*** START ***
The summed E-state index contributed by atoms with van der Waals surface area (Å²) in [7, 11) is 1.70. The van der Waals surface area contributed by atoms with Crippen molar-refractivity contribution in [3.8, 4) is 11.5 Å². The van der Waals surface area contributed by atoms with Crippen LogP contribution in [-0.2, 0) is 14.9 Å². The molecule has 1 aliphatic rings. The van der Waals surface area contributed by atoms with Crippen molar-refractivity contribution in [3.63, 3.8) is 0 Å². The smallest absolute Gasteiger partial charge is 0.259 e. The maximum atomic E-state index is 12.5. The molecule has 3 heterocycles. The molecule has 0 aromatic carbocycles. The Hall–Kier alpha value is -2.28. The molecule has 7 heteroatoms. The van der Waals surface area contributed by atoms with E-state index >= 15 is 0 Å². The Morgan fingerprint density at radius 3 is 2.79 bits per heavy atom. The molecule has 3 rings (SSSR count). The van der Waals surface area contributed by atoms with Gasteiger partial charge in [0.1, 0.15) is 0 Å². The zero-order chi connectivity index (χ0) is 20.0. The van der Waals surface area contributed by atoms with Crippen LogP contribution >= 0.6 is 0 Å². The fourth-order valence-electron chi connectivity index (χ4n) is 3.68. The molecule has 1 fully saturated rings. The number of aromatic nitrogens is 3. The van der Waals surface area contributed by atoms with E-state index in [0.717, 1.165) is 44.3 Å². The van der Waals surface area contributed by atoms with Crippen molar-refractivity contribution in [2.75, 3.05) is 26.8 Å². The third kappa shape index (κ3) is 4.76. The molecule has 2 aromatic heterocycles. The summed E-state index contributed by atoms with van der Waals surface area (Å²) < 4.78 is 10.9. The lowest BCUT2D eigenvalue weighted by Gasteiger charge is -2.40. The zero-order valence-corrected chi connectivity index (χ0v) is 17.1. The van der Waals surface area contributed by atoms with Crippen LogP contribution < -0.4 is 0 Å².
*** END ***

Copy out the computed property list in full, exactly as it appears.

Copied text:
The summed E-state index contributed by atoms with van der Waals surface area (Å²) in [7, 11) is 1.70. The van der Waals surface area contributed by atoms with Crippen molar-refractivity contribution in [3.8, 4) is 11.5 Å². The van der Waals surface area contributed by atoms with Crippen LogP contribution in [-0.2, 0) is 14.9 Å². The molecule has 1 aliphatic rings. The van der Waals surface area contributed by atoms with Crippen molar-refractivity contribution in [3.63, 3.8) is 0 Å². The smallest absolute Gasteiger partial charge is 0.259 e. The maximum atomic E-state index is 12.5. The molecule has 3 heterocycles. The molecule has 0 aromatic carbocycles. The Hall–Kier alpha value is -2.28. The molecule has 7 heteroatoms. The van der Waals surface area contributed by atoms with E-state index >= 15 is 0 Å². The Morgan fingerprint density at radius 3 is 2.79 bits per heavy atom. The molecule has 3 rings (SSSR count). The van der Waals surface area contributed by atoms with Gasteiger partial charge in [0.1, 0.15) is 0 Å². The zero-order chi connectivity index (χ0) is 20.0. The van der Waals surface area contributed by atoms with Crippen LogP contribution >= 0.6 is 0 Å². The fourth-order valence-electron chi connectivity index (χ4n) is 3.68. The molecule has 1 fully saturated rings. The number of aromatic nitrogens is 3. The van der Waals surface area contributed by atoms with E-state index in [0.717, 1.165) is 44.3 Å². The van der Waals surface area contributed by atoms with Crippen molar-refractivity contribution in [2.75, 3.05) is 26.8 Å². The third kappa shape index (κ3) is 4.76. The molecule has 2 aromatic heterocycles. The summed E-state index contributed by atoms with van der Waals surface area (Å²) < 4.78 is 10.9. The lowest BCUT2D eigenvalue weighted by Gasteiger charge is -2.40. The zero-order valence-corrected chi connectivity index (χ0v) is 17.1. The van der Waals surface area contributed by atoms with Crippen LogP contribution < -0.4 is 0 Å².